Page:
The critical workforce shortage of #cybersecurity professionals is a significant risk to the overall national security and economic security. There are about 3.1 million unfulfilled positions in Cybersecurity around the world, out of which there is a demand for at least a hundred thousand cybersecurity professionals in India.
India is on track to emerge as the epicenter for the cybersecurity product & service sector (4). With the pandemic pushing digital transformation at an unprecedented pace across sectors, the Indian cybersecurity industry is expanding rapidly. The demand for skilled human capital is also rising day by day. However, this field is currently experiencing a 40 to 70 percent gap in the talent supply depending on the specific skill-set. (1,2)
At a time when data breaches and sophisticated #cyberattacks like ransomware are growing at an alarming rate, cybersecurity preparedness is a top priority for every sector. The industry is working hard on building a sustainable workforce pipeline capable of supporting an exponentially growing need for #cyberprofessionals. Companies are trying innovative approaches for tapping and onboarding the right mix of in-demand skill sets and the ex-military talent can be that potential talent pool.
Our military veterans are uniquely qualified for careers in cybersecurity:
They have the talent, knowledge, skills, and abilities that translate well to cybersecurity.
Today’s military utilizes some of the most technologically advanced digital systems. And military computer systems and networks are probably the most heavily targeted high-value assets in the world for hackers. Given this, any active-duty personnel involved directly with these systems and particularly with defending these systems from attack will be extremely well prepared for private sector work in cybersecurity.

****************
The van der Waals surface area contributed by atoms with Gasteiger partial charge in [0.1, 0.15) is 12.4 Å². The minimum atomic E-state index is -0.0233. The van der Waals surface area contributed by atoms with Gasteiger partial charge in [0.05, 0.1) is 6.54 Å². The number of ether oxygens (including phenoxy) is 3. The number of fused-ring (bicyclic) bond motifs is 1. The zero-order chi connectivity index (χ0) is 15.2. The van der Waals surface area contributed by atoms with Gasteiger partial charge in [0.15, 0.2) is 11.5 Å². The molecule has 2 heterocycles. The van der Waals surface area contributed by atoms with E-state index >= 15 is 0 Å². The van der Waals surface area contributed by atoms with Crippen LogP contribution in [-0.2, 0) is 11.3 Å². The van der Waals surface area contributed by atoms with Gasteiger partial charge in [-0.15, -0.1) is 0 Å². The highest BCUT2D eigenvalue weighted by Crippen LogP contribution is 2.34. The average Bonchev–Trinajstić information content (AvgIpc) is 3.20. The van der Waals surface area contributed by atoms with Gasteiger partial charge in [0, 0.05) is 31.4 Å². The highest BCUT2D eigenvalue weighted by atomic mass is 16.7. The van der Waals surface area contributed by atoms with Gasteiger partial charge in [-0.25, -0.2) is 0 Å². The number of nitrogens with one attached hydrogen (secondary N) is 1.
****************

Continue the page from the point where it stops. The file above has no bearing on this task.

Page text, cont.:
There are many positions in the military branches of Radar, Signals, Electronic Warfare, and Military Intelligence that require a deep working knowledge of computers, digital information networks, communications systems, cryptography, digital tracking, spying, and information security.
The personnel deployed in these positions are well-versed with the practices like, Security procedures & operations, Intelligence analysis, Risk Management, Strategic planning, RCA, and Defensive tactics demonstrating a deep understanding of the attribute of “defense”.
They might not be IT experts by education, but they are hands-on with tech equipment for electronics, communications, navigation & satellites, and expertly analyze incoming data. They are tech-savvy and upon retirement from the armed forces can enter a corporate company at a respective level tech position. Military #veterans of any of these specializations are a natural fit for the intense cybersecurity environment. They may not have degrees but they have talent and potential for sure!
The ex-servicemen naturally bring in personality traits like integrity, trustworthiness, strong values, and ethics, team commitment, perseverance, effective communications, adaptability, dedication to service, discipline, accountability, situational awareness, proactivity, analytical thinking & problem solving, and diligence to ensure unimpeded work continuity. Have demonstrated trainability to learn on the job, re-skill, up-skill, or learn new skills and are motivated by the pursuit of excellence.
It is a proven fact that veterans tend to be company-loyal and less likely to job-hop. They remain with the companies that initially employ them 8.3% longer than nonveterans. (Source: LinkedIn data)
Veterans bring in #diversity!
There are strong synergies and a degree of overlap in skill sets between the military and cybersecurity communities such as,
- Working in high-pressure situations
- Understanding the importance of discipline and process
- Commitment to the shared goals of the organization
- Ability to quickly process information for security decisions
- Situational awareness handling, “live fire” scenarios